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Father's Day: A Master's Class in How to Write Dialogue

Most dialogue practice connects somehow to observation. For example, a quick search about writing dialogue leads you to a Master Class article. The top practice suggestion is to listen to others talking and "Record everything they say and how they say it as specifically as you can."

When I still lived in Guatemala, I completed this activity more than once; however, I never took notes more voraciously than when I moved back in with my dad. Since then, blogs posts, essays and usually fiction find foundation in our conversations.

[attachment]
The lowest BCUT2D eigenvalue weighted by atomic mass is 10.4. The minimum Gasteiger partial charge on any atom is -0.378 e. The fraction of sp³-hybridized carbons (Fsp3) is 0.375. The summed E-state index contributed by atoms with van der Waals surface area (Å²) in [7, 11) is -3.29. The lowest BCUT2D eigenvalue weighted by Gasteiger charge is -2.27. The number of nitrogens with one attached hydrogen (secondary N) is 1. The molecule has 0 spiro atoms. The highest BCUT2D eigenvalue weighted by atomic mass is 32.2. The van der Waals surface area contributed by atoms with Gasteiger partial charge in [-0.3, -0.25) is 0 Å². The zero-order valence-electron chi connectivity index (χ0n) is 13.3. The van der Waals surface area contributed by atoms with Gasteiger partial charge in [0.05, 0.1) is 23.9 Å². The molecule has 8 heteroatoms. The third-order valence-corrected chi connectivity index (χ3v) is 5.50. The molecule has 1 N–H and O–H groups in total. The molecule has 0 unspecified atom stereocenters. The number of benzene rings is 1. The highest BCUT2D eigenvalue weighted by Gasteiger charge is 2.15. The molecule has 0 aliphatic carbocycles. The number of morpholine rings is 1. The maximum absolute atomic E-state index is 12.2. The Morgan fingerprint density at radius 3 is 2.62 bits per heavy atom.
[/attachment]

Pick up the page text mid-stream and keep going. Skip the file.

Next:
"You play well," I often told him. It was the truth. The critique groups I belonged to enjoyed his character in my characters very much. The reality is that my father is also a constant conversation of characters he observed and recorded, his uncle, his grandmother, and especially his own father.

Today, on Father's Day, I decided share a handful of previous blog posts that centered our conversations.

We talk about. . .

Most days my father teaches a master's class in dialogue. Despite my best intentions at paying attention, I might never listen enough.


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